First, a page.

Since President Obama took office, he's had a chance to make nominations for 241 federal judgeships. Fifty-five of them  were vacant slots held over from the Bush administration. Obama has nominated 188 judges, and the Senate has approved 147 of them. That leaves a current total of 94 vacancies — 77 vacant slots and 17 held by judges who have said they plan to retire. Some law professors and advocacy groups say Obama could have had more judges confirmed to the bench had he simply made more nominations over his first three-plus years in office. The National Law Journal looks at what some are calling a judicial emergency.

read more »

Bill Extends 30 Federal Bankruptcy Judgeships

Congress sent a bill to the White House on Thursday that would extend 30 temporary federal bankruptcy judgeships for another five years. The bill reauthorizes bankruptcy judgeships in 14 states and Puerto Rico that had already expired. Without the legislation, those districts would have lost a judgeship anytime a judge retired or left the bench for any reason, something that had already happened in two districts. The Blog of Legal Times has more

read more »

Longest Serving Federal Appeals Judge Dies

Judge James Browning of the San Francisco-based 9th U.S. Circuit Court of Appeals died Saturday (May 5) at the age of 93. Browning, reportedly the nation's longest serving federal appeals judge, was appointed to the court in 1961 by President John Kennedy. He served as chief judge from 1976 to 1988 and took senior status in 2000. Browning once said his greatest contribution was helping persuade Congress not to split the appeals court. University of Pittsburgh law professor Arthur Hellman called Browning "the architect of the modern 9th Circuit" saying he created innovations in case management, persuaded judges to work together despite differing views, and helped create the disciplinary system for federal judges. The ABA Journal has links to several stories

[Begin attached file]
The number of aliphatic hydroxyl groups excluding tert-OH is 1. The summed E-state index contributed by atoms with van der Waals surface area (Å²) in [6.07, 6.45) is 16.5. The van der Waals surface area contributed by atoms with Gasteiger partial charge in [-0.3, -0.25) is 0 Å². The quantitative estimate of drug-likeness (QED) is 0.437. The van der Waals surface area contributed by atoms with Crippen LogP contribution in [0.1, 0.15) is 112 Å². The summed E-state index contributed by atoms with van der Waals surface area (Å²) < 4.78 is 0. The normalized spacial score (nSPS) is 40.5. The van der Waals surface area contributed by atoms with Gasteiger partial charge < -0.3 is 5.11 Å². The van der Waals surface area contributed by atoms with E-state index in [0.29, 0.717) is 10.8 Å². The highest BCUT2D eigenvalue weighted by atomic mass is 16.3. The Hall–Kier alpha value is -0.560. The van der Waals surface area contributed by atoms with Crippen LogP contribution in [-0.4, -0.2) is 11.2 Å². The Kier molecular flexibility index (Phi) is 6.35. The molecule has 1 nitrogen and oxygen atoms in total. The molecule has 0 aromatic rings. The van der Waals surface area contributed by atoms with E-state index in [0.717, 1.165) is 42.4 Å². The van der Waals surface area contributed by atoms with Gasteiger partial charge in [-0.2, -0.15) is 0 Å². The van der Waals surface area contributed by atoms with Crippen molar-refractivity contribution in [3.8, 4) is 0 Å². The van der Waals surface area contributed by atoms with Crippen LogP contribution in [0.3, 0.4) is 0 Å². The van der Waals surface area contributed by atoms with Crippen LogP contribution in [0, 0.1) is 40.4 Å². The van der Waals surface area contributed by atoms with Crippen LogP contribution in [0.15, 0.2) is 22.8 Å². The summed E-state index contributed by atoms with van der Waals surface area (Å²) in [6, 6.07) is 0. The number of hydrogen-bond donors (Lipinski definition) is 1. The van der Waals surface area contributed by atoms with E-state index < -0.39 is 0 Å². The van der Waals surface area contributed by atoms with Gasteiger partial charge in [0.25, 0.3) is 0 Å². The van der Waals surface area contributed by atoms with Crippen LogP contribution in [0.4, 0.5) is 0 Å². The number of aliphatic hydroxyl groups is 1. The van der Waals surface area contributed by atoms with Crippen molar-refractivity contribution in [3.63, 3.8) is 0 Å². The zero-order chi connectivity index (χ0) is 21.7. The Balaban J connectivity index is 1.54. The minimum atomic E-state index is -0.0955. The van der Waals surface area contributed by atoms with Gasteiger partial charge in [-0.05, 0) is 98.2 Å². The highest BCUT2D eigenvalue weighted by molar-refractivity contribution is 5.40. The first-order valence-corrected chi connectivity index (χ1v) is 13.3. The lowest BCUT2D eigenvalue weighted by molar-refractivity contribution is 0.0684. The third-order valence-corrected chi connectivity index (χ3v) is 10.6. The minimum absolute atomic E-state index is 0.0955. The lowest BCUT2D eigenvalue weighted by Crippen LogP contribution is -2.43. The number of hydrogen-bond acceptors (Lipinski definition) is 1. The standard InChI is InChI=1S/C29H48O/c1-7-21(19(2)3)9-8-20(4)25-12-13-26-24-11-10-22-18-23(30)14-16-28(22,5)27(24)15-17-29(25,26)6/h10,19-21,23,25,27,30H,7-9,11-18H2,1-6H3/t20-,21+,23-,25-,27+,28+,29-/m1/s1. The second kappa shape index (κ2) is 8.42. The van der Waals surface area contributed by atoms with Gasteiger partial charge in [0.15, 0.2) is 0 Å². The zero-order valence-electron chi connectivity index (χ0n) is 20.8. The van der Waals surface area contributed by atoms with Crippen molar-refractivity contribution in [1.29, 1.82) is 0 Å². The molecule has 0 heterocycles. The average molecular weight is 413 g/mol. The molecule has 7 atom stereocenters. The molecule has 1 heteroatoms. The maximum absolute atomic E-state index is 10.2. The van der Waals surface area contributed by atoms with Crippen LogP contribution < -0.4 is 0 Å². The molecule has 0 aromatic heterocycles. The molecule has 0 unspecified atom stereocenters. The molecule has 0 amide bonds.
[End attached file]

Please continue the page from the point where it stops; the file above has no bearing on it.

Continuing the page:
read more »

Senate Confirms 3 to Federal Bench, First Asian-American Woman

The U.S. Senate confirmed three judges to federal courts late Monday afternoon, including the first Asian-American woman on any federal appellate court. The Senate voted 91-3 to confirm Vietnam-born Los Angeles federal Judge Jacqueline Nguyen to the U.S. Court of Appeals for the Ninth Circuit, filling a vacancy that had remained open since 2009. The Senate also confirmed two judges by voice votes: Kristine Gerhard Baker to be district judge for the Eastern District of Arkansas, and John Lee to be district judge for the Northern District of Illinois. The Blog of Legal Times has details

read more »

Federal Courts Increasingly Citing Wikipedia

Federal appeals courts are increasingly citing the reader-edited encyclopedia Wikipedia, though the trend has not spread to the U.S. Supreme Court. According to a search by the Wall Street Journal Law Blog, federal appeals courts have cited Wikipedia about 95 times in the last five years. The news source also found that the Chicago-based 7th U.S. Circuit Court of Appeals cited Wikipedia 36 times, more than any other federal appeals court.

read more »

Confirmation for Judges Still Subject to Delay Tactics

The Senate confirmation process for federal judicial nominees has descended to a new level of contentiousness, Sen. Al Franken and a group of panelists said Tuesday in an event at the liberal Center for American Progress, the Blog of Legal Times reports. Even nominees with bi-partisan support in their home states are going through days of filibusters, he said. Jeremy Paris, chief counsel for nominations and oversight for the Senate Judiciary Committee majority staff, said there were only 28 judicial vacancies at this point in President George W. Bush’s presidency, compared with 82 vacancies for Obama right now. That is about one in 10 judgeships that remain open, including four judicial emergencies in the overwhelmed Ninth Circuit, he said.

read more »

Sentencing Commission Proposes New Guidelines